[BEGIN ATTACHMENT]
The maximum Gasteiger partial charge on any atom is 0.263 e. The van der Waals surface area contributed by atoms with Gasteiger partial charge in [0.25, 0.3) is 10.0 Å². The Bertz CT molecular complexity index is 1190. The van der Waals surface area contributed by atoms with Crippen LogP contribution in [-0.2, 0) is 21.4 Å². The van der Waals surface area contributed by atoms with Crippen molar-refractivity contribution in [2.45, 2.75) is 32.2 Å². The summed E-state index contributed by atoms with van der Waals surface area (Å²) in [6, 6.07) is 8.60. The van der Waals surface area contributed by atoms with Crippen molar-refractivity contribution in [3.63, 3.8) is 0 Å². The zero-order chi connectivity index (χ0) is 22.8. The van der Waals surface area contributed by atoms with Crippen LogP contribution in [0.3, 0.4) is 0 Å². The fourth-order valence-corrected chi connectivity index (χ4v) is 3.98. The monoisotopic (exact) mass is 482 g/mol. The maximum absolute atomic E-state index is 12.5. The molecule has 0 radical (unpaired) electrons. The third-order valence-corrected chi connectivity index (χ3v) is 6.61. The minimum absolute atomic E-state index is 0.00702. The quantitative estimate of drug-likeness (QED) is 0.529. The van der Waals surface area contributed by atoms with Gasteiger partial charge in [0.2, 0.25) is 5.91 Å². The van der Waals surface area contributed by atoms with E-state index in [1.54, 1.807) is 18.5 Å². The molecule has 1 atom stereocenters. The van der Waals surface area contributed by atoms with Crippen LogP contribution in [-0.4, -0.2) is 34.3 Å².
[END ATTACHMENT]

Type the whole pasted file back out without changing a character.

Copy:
The maximum Gasteiger partial charge on any atom is 0.263 e. The van der Waals surface area contributed by atoms with Gasteiger partial charge in [0.25, 0.3) is 10.0 Å². The Bertz CT molecular complexity index is 1190. The van der Waals surface area contributed by atoms with Crippen LogP contribution in [-0.2, 0) is 21.4 Å². The van der Waals surface area contributed by atoms with Crippen molar-refractivity contribution in [2.45, 2.75) is 32.2 Å². The summed E-state index contributed by atoms with van der Waals surface area (Å²) in [6, 6.07) is 8.60. The van der Waals surface area contributed by atoms with Crippen molar-refractivity contribution in [3.63, 3.8) is 0 Å². The zero-order chi connectivity index (χ0) is 22.8. The van der Waals surface area contributed by atoms with Crippen LogP contribution in [0.3, 0.4) is 0 Å². The fourth-order valence-corrected chi connectivity index (χ4v) is 3.98. The monoisotopic (exact) mass is 482 g/mol. The maximum absolute atomic E-state index is 12.5. The molecule has 0 radical (unpaired) electrons. The third-order valence-corrected chi connectivity index (χ3v) is 6.61. The minimum absolute atomic E-state index is 0.00702. The quantitative estimate of drug-likeness (QED) is 0.529. The van der Waals surface area contributed by atoms with Gasteiger partial charge in [0.2, 0.25) is 5.91 Å². The van der Waals surface area contributed by atoms with E-state index in [1.54, 1.807) is 18.5 Å². The molecule has 1 atom stereocenters. The van der Waals surface area contributed by atoms with Crippen LogP contribution in [-0.4, -0.2) is 34.3 Å².